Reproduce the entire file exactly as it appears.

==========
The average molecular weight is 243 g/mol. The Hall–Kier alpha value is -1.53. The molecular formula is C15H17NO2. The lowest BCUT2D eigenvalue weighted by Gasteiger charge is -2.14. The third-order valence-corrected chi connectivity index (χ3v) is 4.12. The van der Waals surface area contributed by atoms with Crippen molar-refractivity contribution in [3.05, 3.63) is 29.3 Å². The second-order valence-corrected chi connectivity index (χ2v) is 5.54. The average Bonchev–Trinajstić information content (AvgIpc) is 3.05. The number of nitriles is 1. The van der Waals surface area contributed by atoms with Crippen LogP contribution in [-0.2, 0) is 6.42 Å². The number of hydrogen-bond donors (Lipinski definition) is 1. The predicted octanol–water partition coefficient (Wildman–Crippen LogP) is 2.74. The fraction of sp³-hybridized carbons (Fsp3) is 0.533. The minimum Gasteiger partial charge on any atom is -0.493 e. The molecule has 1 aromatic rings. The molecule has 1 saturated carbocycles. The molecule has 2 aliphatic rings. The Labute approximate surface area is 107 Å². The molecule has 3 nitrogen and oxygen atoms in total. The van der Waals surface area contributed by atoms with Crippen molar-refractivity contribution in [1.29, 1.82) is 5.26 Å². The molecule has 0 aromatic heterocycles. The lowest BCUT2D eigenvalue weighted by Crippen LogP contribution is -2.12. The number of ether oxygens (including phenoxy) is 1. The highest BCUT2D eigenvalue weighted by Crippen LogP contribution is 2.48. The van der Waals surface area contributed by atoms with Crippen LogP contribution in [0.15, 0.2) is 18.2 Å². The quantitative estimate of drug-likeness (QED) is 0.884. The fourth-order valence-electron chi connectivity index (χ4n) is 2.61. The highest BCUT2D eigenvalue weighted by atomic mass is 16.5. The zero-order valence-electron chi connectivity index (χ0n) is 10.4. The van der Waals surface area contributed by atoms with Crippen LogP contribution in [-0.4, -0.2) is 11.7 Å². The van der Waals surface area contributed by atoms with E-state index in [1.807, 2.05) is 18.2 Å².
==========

The average molecular weight is 243 g/mol. The Hall–Kier alpha value is -1.53. The molecular formula is C15H17NO2. The lowest BCUT2D eigenvalue weighted by Gasteiger charge is -2.14. The third-order valence-corrected chi connectivity index (χ3v) is 4.12. The van der Waals surface area contributed by atoms with Crippen molar-refractivity contribution in [3.05, 3.63) is 29.3 Å². The second-order valence-corrected chi connectivity index (χ2v) is 5.54. The average Bonchev–Trinajstić information content (AvgIpc) is 3.05. The number of nitriles is 1. The van der Waals surface area contributed by atoms with Crippen LogP contribution in [-0.2, 0) is 6.42 Å². The number of hydrogen-bond donors (Lipinski definition) is 1. The predicted octanol–water partition coefficient (Wildman–Crippen LogP) is 2.74. The fraction of sp³-hybridized carbons (Fsp3) is 0.533. The minimum Gasteiger partial charge on any atom is -0.493 e. The molecule has 1 aromatic rings. The molecule has 1 saturated carbocycles. The molecule has 2 aliphatic rings. The Labute approximate surface area is 107 Å². The molecule has 3 nitrogen and oxygen atoms in total. The van der Waals surface area contributed by atoms with Crippen molar-refractivity contribution in [1.29, 1.82) is 5.26 Å². The molecule has 0 aromatic heterocycles. The lowest BCUT2D eigenvalue weighted by Crippen LogP contribution is -2.12. The number of ether oxygens (including phenoxy) is 1. The highest BCUT2D eigenvalue weighted by Crippen LogP contribution is 2.48. The van der Waals surface area contributed by atoms with Crippen LogP contribution in [0.15, 0.2) is 18.2 Å². The quantitative estimate of drug-likeness (QED) is 0.884. The fourth-order valence-electron chi connectivity index (χ4n) is 2.61. The highest BCUT2D eigenvalue weighted by atomic mass is 16.5. The zero-order valence-electron chi connectivity index (χ0n) is 10.4. The van der Waals surface area contributed by atoms with Crippen LogP contribution in [-0.4, -0.2) is 11.7 Å². The van der Waals surface area contributed by atoms with E-state index in [1.807, 2.05) is 18.2 Å².